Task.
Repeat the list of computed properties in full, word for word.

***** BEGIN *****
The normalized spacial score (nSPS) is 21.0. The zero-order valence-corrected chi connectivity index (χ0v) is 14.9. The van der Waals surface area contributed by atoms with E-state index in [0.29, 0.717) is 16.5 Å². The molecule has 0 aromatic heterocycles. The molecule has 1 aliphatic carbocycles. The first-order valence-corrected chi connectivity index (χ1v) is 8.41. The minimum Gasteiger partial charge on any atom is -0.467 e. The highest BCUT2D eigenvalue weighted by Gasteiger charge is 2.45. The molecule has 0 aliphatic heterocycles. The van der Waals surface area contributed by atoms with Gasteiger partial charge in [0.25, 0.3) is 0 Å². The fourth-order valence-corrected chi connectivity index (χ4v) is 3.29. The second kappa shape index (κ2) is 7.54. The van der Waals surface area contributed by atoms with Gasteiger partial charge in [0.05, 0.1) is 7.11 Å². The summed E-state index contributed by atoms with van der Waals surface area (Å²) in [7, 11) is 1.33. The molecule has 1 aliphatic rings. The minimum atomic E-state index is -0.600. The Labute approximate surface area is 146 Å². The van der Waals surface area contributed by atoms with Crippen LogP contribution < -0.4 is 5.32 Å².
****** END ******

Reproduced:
The normalized spacial score (nSPS) is 21.0. The zero-order valence-corrected chi connectivity index (χ0v) is 14.9. The van der Waals surface area contributed by atoms with E-state index in [0.29, 0.717) is 16.5 Å². The molecule has 0 aromatic heterocycles. The molecule has 1 aliphatic carbocycles. The first-order valence-corrected chi connectivity index (χ1v) is 8.41. The minimum Gasteiger partial charge on any atom is -0.467 e. The highest BCUT2D eigenvalue weighted by Gasteiger charge is 2.45. The molecule has 0 aliphatic heterocycles. The van der Waals surface area contributed by atoms with Gasteiger partial charge in [0.25, 0.3) is 0 Å². The fourth-order valence-corrected chi connectivity index (χ4v) is 3.29. The second kappa shape index (κ2) is 7.54. The van der Waals surface area contributed by atoms with Gasteiger partial charge in [0.05, 0.1) is 7.11 Å². The summed E-state index contributed by atoms with van der Waals surface area (Å²) in [7, 11) is 1.33. The molecule has 1 aliphatic rings. The minimum atomic E-state index is -0.600. The Labute approximate surface area is 146 Å². The van der Waals surface area contributed by atoms with Crippen LogP contribution < -0.4 is 5.32 Å².